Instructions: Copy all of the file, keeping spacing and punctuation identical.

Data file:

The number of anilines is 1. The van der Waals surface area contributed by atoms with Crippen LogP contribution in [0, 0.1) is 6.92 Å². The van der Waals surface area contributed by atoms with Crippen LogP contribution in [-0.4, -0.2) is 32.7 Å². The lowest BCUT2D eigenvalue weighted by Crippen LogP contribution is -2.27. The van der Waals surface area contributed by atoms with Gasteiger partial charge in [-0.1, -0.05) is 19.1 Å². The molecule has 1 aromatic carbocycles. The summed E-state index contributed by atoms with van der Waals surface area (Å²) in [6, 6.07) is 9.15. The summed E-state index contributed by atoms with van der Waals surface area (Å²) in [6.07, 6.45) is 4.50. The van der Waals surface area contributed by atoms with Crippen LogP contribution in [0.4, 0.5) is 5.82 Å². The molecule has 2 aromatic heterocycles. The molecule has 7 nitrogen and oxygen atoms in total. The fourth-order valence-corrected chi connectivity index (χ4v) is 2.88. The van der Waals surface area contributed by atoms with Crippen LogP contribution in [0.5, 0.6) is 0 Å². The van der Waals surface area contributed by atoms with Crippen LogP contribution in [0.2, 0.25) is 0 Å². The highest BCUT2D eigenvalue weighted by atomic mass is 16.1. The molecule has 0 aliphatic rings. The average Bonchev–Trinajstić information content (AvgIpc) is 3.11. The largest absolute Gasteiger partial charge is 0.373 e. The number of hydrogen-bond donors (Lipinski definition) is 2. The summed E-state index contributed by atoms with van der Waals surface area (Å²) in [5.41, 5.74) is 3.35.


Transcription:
The number of anilines is 1. The van der Waals surface area contributed by atoms with Crippen LogP contribution in [0, 0.1) is 6.92 Å². The van der Waals surface area contributed by atoms with Crippen LogP contribution in [-0.4, -0.2) is 32.7 Å². The lowest BCUT2D eigenvalue weighted by Crippen LogP contribution is -2.27. The van der Waals surface area contributed by atoms with Gasteiger partial charge in [-0.1, -0.05) is 19.1 Å². The molecule has 1 aromatic carbocycles. The summed E-state index contributed by atoms with van der Waals surface area (Å²) in [6, 6.07) is 9.15. The summed E-state index contributed by atoms with van der Waals surface area (Å²) in [6.07, 6.45) is 4.50. The van der Waals surface area contributed by atoms with Crippen LogP contribution in [0.4, 0.5) is 5.82 Å². The molecule has 2 aromatic heterocycles. The molecule has 7 nitrogen and oxygen atoms in total. The fourth-order valence-corrected chi connectivity index (χ4v) is 2.88. The van der Waals surface area contributed by atoms with Crippen LogP contribution in [0.5, 0.6) is 0 Å². The van der Waals surface area contributed by atoms with Crippen LogP contribution in [0.2, 0.25) is 0 Å². The highest BCUT2D eigenvalue weighted by atomic mass is 16.1. The molecule has 0 aliphatic rings. The average Bonchev–Trinajstić information content (AvgIpc) is 3.11. The largest absolute Gasteiger partial charge is 0.373 e. The number of hydrogen-bond donors (Lipinski definition) is 2. The summed E-state index contributed by atoms with van der Waals surface area (Å²) in [5.41, 5.74) is 3.35.